Sherman's Planet is located inside the disputed quadrant, and is claimed by both the Federation and the Klingon Empire. The area near Sherman's Planet was first mapped by John Burke, Chief Astronomer of the Royal Academy in old Britain. [No information on when Burke mapped the area is given, beyond a passing reference to being almost 200 something-or-others (probably years) ago; however, a barely legible display aboard the U.S.S. Defiant in the Star Trek: Enterprise episode "In a Mirror, Darkly, Part II" says this occurred in 2067.] Under the terms of the Organian Peace Treaty [see "Errand of Mercy"], the planet will go to the side that can prove it can develop the planet more efficiently. Spock states that the Federation has the better claim. The only Earth grain that can grow on Sherman's Planet is quadrotriticale.
Quadrotriticale is a high-yield perennial grain, a four-lobed hybrid of rye and wheat. It's related to triticale, which can trace its ancestry back to 20th-century Canada [this is presumably a reference to the University of Manitoba beginning the first North American breeding program of the grain in 1953; triticale can actually be traced back even further]. Chekov claims that quadrotriticale is a Russian invention. [However, given that one of the running jokes regarding Chekov - in this episode in particular - is that most of his claims regarding Russian history aren't true, this should be taken with a grain of salt; on the other hand, he does recognize the grain, and Spock doesn't correct him.] It is a bright blue color.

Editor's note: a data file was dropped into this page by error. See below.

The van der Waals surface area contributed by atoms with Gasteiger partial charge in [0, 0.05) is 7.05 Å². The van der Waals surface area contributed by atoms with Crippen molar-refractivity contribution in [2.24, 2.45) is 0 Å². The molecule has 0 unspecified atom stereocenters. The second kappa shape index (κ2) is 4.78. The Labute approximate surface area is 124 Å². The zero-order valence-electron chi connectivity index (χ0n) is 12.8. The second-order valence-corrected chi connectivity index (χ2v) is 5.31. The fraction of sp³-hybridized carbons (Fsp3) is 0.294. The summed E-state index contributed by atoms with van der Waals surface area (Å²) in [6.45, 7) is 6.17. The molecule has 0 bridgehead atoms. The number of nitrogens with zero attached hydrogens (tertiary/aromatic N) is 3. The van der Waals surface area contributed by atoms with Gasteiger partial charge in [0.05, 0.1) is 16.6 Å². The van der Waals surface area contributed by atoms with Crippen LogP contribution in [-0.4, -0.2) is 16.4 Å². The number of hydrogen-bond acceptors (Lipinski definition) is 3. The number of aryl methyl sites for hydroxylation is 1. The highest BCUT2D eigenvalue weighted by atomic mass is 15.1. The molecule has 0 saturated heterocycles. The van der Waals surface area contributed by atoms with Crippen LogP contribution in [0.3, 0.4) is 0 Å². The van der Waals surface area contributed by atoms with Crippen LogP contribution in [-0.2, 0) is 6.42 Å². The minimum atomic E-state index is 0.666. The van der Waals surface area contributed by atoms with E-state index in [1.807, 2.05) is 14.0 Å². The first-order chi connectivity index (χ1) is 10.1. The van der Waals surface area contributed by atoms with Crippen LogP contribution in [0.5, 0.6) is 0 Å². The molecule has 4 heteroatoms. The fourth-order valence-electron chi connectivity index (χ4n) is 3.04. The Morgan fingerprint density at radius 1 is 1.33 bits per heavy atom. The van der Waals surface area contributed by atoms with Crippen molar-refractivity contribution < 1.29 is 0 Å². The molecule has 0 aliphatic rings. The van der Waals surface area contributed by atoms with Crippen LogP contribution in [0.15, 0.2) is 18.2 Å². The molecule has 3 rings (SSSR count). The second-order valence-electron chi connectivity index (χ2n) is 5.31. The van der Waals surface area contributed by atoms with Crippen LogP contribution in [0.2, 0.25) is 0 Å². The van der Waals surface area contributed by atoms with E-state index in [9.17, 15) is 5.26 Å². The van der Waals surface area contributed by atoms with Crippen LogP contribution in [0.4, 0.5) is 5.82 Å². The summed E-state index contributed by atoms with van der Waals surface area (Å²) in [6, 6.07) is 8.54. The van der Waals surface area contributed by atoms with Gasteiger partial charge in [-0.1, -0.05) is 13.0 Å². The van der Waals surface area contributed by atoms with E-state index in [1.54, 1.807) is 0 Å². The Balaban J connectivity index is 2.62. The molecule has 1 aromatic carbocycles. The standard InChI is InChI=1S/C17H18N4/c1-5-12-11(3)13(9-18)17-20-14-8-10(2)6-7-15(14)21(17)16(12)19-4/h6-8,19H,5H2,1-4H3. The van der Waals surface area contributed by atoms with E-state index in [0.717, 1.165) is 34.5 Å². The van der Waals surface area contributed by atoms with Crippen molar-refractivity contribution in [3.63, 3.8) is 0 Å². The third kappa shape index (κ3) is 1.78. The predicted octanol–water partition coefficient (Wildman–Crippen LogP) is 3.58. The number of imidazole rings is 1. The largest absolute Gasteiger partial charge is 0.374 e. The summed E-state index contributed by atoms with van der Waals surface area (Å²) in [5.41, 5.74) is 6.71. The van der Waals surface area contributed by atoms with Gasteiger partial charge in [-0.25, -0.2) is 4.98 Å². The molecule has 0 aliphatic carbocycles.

Tribbles are small round animals, seemingly entirely covered in thick fur of various shades of brown and white. They breed incredibly quickly - McCoy speculates that they're born pregnant, and that nearly half of their metabolism is geared for reproduction. They also appear to be bisexual, meaning they can reproduce at will, given sufficient quantities of food. They aren't dangerous in and of themselves - as Cyrano Jones notes, they don't even have teeth - but their high rate of reproduction makes them a nuisance: an average litter seems to be ten tribbles, and they reproduce every 12 hours or so. [This is based on Spock's estimate regarding the reproduction rate of the tribbles in the quadrotriticale storage compartment - "[There are] 1,771,561. That's assuming one tribble, multiplying with an average litter of 10, producing a new generation every 12 hours over a period of three days. ... And allowing for the amount of grain consumed and the volume of the storage compartment" - which is calculated independently by Jadzia Dax in the Deep Space Nine episode "Trials and Tribble-ations".] They produce a trilling sound around humans and Vulcans that Spock notes has a calming effect on the human (and Vulcan) nervous system, but produce a shrieking noise when near a Klingon. They can cling to vertical surfaces.
The tribbles are brought to K-7 by Cyrano Jones, a large, clean-shaven man in a big coat covered in pockets. Jones is a licensed asteroid locator and prospector who has eked out a living for the past seven years on a one-man spaceship, buying and selling rare merchandise, including Spican flame gems, Antarian glow water, and tribbles. He has never severely broken the law, and he was within the Klingon sphere of influence less than four months prior to stardate 4525.6. He agrees to pick up all the tribbles on Deep Space Station K-7, in exchange for which Kirk won't turn him over to the authorities for transporting harmful animals. [For Jones's subsequent fate, see the Animated Series episode "More Tribbles, More Troubles".]